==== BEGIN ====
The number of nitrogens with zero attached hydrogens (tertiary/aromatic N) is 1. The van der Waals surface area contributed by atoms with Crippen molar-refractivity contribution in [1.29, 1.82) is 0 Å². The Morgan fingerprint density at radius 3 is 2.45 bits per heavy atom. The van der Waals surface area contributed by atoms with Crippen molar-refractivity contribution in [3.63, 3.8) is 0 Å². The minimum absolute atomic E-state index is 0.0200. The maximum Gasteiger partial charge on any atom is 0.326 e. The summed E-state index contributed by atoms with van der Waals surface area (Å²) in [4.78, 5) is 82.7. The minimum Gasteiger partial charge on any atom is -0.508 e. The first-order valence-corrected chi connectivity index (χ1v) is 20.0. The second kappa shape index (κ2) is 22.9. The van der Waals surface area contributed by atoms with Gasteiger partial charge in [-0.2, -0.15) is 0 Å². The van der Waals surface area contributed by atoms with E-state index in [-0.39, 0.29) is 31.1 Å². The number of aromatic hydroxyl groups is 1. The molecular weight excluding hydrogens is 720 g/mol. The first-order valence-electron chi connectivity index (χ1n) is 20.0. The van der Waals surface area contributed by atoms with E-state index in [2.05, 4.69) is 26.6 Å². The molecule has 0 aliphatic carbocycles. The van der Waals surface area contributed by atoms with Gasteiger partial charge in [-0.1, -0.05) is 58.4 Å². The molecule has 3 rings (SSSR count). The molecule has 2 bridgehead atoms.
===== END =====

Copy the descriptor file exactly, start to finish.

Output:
The number of nitrogens with zero attached hydrogens (tertiary/aromatic N) is 1. The van der Waals surface area contributed by atoms with Crippen molar-refractivity contribution in [1.29, 1.82) is 0 Å². The Morgan fingerprint density at radius 3 is 2.45 bits per heavy atom. The van der Waals surface area contributed by atoms with Crippen molar-refractivity contribution in [3.63, 3.8) is 0 Å². The minimum absolute atomic E-state index is 0.0200. The maximum Gasteiger partial charge on any atom is 0.326 e. The summed E-state index contributed by atoms with van der Waals surface area (Å²) in [4.78, 5) is 82.7. The minimum Gasteiger partial charge on any atom is -0.508 e. The first-order valence-corrected chi connectivity index (χ1v) is 20.0. The second kappa shape index (κ2) is 22.9. The van der Waals surface area contributed by atoms with Gasteiger partial charge in [-0.2, -0.15) is 0 Å². The van der Waals surface area contributed by atoms with E-state index in [-0.39, 0.29) is 31.1 Å². The number of aromatic hydroxyl groups is 1. The molecular weight excluding hydrogens is 720 g/mol. The first-order valence-electron chi connectivity index (χ1n) is 20.0. The van der Waals surface area contributed by atoms with E-state index in [2.05, 4.69) is 26.6 Å². The molecule has 0 aliphatic carbocycles. The van der Waals surface area contributed by atoms with Gasteiger partial charge in [-0.1, -0.05) is 58.4 Å². The molecule has 3 rings (SSSR count). The molecule has 2 bridgehead atoms.